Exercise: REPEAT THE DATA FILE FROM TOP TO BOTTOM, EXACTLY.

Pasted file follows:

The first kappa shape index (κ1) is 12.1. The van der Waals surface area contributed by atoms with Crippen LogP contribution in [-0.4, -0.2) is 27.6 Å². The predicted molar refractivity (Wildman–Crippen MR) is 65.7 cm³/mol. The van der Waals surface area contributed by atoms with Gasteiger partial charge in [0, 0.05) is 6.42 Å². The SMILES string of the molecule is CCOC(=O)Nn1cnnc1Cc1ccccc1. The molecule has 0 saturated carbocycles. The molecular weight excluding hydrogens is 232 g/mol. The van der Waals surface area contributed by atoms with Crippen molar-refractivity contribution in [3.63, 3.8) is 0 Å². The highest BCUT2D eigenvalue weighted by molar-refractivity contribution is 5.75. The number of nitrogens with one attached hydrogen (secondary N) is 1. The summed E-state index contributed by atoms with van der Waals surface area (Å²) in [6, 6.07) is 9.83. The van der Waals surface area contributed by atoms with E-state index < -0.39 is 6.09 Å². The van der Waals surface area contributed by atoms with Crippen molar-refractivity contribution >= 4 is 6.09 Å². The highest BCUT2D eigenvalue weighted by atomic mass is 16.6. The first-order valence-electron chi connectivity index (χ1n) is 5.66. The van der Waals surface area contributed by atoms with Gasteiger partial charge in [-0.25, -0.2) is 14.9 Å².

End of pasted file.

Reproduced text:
The first kappa shape index (κ1) is 12.1. The van der Waals surface area contributed by atoms with Crippen LogP contribution in [-0.4, -0.2) is 27.6 Å². The predicted molar refractivity (Wildman–Crippen MR) is 65.7 cm³/mol. The van der Waals surface area contributed by atoms with Gasteiger partial charge in [0, 0.05) is 6.42 Å². The SMILES string of the molecule is CCOC(=O)Nn1cnnc1Cc1ccccc1. The molecule has 0 saturated carbocycles. The molecular weight excluding hydrogens is 232 g/mol. The van der Waals surface area contributed by atoms with Crippen molar-refractivity contribution in [3.63, 3.8) is 0 Å². The highest BCUT2D eigenvalue weighted by molar-refractivity contribution is 5.75. The number of nitrogens with one attached hydrogen (secondary N) is 1. The summed E-state index contributed by atoms with van der Waals surface area (Å²) in [6, 6.07) is 9.83. The van der Waals surface area contributed by atoms with E-state index < -0.39 is 6.09 Å². The van der Waals surface area contributed by atoms with Crippen molar-refractivity contribution >= 4 is 6.09 Å². The highest BCUT2D eigenvalue weighted by atomic mass is 16.6. The first-order valence-electron chi connectivity index (χ1n) is 5.66. The van der Waals surface area contributed by atoms with Gasteiger partial charge in [-0.25, -0.2) is 14.9 Å².